EmX opponents mount grass-roots campaign

By Evan Sernoffsky

In the new age of mass communication, some forms of advertising stand the test of time. Eugene businesses on West 11th Avenue in Eugene are taking an old-school approach to fighting what they see as a David vs. Goliath battle to stop a proposed bus extension.

“No Build” banners, yard signs and large billboards dominate the landscape of one of Eugene’s most congested, commercial strips. The ubiquitous logo of a green bus with a red line through it has become the dominant insignia of west Eugene, and it’s catching on around the rest of the city.
Tensions flared in recent months regarding the proposed transit system, prompting a group of business owners calling themselves Concerned Citizens of Eugene to start the “No Build” campaign.

“LTD is spending thousands on advertising and all we have is this grass-roots campaign of business owners,” said Erin Ellis, one of the group’s organizers in charge of e-mails and marketing.

The group is also using the Internet and social media to further its cause. On its website, www.ourmoneyourtransit.com, you can find a point-by-point breakdown about why it thinks this transit system is a bad idea. There are also media links to recent protests and a photo gallery of businesses that support the “No Build” campaign.
LTD is engaged in an advertising campaign of their own that includes television commercials, as well as ads in print and on the radio.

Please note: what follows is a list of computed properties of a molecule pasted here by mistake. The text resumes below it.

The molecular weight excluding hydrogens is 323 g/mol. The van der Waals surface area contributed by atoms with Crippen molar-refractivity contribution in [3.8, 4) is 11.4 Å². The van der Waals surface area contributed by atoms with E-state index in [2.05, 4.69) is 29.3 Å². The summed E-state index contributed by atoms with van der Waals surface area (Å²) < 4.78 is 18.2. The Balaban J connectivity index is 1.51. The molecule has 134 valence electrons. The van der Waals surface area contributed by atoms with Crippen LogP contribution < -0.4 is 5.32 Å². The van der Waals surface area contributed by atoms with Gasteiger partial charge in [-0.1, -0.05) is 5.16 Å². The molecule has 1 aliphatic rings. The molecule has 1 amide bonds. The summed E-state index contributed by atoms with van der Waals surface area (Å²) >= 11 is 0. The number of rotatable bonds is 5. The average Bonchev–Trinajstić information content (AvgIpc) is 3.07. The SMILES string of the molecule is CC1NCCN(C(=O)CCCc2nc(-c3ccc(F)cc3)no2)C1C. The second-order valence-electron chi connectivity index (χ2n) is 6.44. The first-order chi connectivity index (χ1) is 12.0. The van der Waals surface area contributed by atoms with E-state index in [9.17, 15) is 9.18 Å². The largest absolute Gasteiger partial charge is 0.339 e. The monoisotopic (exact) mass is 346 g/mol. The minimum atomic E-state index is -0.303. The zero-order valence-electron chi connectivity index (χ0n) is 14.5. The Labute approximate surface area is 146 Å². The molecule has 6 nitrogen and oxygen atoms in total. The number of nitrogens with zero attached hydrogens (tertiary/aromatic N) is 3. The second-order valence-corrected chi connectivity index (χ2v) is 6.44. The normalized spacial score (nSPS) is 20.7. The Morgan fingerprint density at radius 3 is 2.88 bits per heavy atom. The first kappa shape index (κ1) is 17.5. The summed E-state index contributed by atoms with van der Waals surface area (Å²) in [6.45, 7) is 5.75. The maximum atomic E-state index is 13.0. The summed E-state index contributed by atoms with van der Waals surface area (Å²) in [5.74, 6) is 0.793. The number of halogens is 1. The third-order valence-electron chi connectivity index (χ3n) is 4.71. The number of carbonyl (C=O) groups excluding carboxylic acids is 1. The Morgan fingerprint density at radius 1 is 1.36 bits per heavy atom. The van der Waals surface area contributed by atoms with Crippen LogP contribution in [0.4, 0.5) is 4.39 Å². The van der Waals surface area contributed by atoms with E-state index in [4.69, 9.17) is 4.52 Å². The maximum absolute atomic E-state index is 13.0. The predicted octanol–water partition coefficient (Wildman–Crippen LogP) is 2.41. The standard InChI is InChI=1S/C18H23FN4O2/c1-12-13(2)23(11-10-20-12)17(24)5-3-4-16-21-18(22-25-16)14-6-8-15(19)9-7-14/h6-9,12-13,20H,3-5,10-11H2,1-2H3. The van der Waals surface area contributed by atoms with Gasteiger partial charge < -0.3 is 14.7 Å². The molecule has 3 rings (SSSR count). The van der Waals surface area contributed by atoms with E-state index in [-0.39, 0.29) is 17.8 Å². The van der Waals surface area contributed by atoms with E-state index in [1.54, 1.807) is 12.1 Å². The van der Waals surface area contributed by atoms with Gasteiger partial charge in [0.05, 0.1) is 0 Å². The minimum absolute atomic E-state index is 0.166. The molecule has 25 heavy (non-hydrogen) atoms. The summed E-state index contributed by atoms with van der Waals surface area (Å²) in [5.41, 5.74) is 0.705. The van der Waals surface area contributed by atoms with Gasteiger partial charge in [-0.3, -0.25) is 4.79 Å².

The money spent on the campaign, however, has incensed the Concerned Citizens of Eugene. “Why is LTD spending public money on these ads?” asked Erin Ellis.

Because of growing traffic congestion and lengthy travel time from recently developed areas, LTD says it is working to meet the needs of the community with a more efficient and sustainable form of mass transit.  The Concerned Citizens, however, see West 11th traffic as business — fewer cars mean fewer shoppers.

According to Lane Transit District spokesperson Mary Archer, “the proposed EmX line has only gone through 10 percent of the preliminary engineering design.”

“We are working with anyone who will sit down with us so that we can create a win-win situation with the community,” Archer said. “We have had more than 150 mitigation meetings with businesses to reduce potential impact, including redrawing plans and paying for parking alternatives.” As of now, the engineering plans for the project are still being developed and open to change.

“There is a lot of confusion out there,” Archer said. “Things are out of proportion and that is why we are trying to educate the public about this proposed bus line that construction won’t start on until 2013 and won’t be operational until 2015.”
On LTD’s website, www.ltd.org, visitors can review the “Alternative Analysis” page that outlines all of the proposed designs, mitigation meetings and potential environmental impacts of the new transit system.

For more information about LTD’s west Eugene EmX:
http://www.ltd.org/search/showresult.html?versionthread=6d1c10a45e6252b7dd05ef6580c442d3

This article originally appeared here.

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About evan1983

Evan Sernoffsky is a freelance journalist in Sacramento, California.
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